Puppies get props for their cuteness, but if you're looking for an older dog who needs a home, a service dog may be for you. Whether civilian or military service dogs, these canines are fully trained and ready to live out their retirement in a stable, loving environment.
Contact a local military base that adopts out retired military working dogs (MWDs). Make sure that you call the base from which you would be adopting a dog—the Military Working Dogs website offers a directory of bases that shelter and adopt out dogs. When you call, ask if they have any dogs that have been declared "pending disposition" or "excess" and ready for civilian adoption.
Ask for specifics about any dog who is recently retired and/or up for civilian adoption. For example, you may want to ask about size, breed, age and health, so know your own priorities before you get a handler on the phone.
Start the adoption process as early as possible. If a dog is available for adoption and nobody else is in line to adopt, inquire about filing your paperwork immediately. Depending on your local base, MWDs may be difficult to come by—at some bases, the wait list for adopting a service dog may be months long. The base in charge of adoption will require you to fill out some paperwork about your household and your intended care of the dog.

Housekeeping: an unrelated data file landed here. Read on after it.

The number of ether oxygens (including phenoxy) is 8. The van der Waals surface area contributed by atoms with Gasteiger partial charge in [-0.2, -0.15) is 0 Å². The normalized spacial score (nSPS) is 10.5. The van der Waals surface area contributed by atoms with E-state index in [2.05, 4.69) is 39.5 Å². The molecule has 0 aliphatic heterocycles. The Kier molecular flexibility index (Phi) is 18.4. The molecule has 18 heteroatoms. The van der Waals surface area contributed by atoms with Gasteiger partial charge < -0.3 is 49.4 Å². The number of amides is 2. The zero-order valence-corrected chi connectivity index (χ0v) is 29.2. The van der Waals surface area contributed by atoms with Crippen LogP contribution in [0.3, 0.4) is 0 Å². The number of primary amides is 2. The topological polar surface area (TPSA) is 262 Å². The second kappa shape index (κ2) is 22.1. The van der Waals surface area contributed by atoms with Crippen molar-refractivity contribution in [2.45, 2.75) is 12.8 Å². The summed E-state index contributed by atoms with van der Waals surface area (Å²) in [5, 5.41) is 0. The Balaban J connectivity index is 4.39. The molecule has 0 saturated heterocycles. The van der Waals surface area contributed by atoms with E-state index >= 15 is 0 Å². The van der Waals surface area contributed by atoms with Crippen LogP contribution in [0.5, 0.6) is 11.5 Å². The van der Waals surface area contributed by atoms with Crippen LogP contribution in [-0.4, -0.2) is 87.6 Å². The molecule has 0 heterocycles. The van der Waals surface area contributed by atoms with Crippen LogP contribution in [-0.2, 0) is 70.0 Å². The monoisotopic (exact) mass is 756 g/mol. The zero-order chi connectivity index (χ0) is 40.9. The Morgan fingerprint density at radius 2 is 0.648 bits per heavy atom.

Contact an agency that trains service dogs to inquire about adopting other types of retired or displaced dogs. For example, while you would call an appropriate military base about retired MWDs, you may contact a training academy for guide, therapy and other service dogs. These dogs may include retirees and also younger dogs who are, because of age, health or temperament, ending their careers as service animals. Just as you would when adopting a military dog (or any other dog, for that matter), you will have to file an application with the agency or academy releasing the dog.
Tom Ryan is a freelance writer, editor and English tutor. He graduated from the University of Pittsburgh with a degree in English writing, and has also worked as an arts and entertainment reporter with "The Pitt News" and a public relations and advertising copywriter with the Carnegie Library of Pittsburgh.